At the beginning of time, the goal was to be fit to survive.
As life got more comfy, we needed less and less fitness for survival.
Until…the effects of physical inactivity started interfering with our lives through diseases such as heart disease, diabetes, some cancers, as well as weight gain and fatigue.
Physical fitness is the ability to
carry out daily tasks with alertness and vigor,
without undue fatigue,
and with enough energy reserve
to meet emergencies or to enjoy leisure time pursuit.
Lately, however, I am noticing a new trend.
Be fit so you can… get better at fitness activities.
We have moved away from the true definition of fitness when we are:
- Constantly challenged and never content. There are plenty fitness challenges to choose from. They are intended to motivate, yet over time can leave one in a perpetual state of “never enough.”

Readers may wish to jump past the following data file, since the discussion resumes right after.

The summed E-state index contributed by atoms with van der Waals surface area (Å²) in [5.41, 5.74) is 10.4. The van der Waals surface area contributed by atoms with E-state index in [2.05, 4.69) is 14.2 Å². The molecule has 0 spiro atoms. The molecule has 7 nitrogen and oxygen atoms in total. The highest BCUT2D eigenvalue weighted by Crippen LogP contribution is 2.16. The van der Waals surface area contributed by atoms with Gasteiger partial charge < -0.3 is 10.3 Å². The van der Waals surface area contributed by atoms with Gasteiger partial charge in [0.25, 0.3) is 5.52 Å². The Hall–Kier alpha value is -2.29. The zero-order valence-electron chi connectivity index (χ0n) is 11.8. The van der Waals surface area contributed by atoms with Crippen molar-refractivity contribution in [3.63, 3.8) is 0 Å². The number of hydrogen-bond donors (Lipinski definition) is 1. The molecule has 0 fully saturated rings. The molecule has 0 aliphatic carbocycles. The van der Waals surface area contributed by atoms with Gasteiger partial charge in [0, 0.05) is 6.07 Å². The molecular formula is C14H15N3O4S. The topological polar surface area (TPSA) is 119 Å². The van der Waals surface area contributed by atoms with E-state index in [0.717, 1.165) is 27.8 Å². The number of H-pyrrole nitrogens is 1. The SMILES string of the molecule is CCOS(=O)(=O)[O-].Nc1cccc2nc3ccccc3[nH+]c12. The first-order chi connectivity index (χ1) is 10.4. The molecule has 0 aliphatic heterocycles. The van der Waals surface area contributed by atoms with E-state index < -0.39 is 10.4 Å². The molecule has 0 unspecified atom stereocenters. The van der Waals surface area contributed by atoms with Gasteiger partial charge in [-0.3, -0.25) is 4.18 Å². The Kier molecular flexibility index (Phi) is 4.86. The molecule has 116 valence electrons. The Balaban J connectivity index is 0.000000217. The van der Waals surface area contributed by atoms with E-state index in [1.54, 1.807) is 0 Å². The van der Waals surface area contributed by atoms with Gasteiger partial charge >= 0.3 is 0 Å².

- Just doing it rather than enjoying it. When exercise becomes another check on the to do list – get in my cardio, survive boot camp class, get my 10,000 steps for the day – we forget that, unless you are a professional athlete, fitness is not a job.
- Missing the big picture. “I didn’t lose weight, exercising was a waste of time” or “if I don’t get my heart rate up/sweat it’s not worth it” or “if I am not sore, I feel like I didn’t do enough.” Myths and misconceptions can really drain motivation.
The issue here is sustainability. Fitness is huge multi-billion dollar industry. Yet only 20% of the US population are getting enough exercise.
Activate it: Complete this sentence: “I want to be fit so that I can….” Keep answering the “so that I can” part until you get to your deep personal reason to be fit that will add to your life. When each exercise session leaves you feeling closer to this, you are truly fit.
May You Be Well,
Janet Huehls, MA, RCEP, CHWC
Clinical Exercise Physiologist
Health and Wellness Coach
Yoga and Meditation Teacher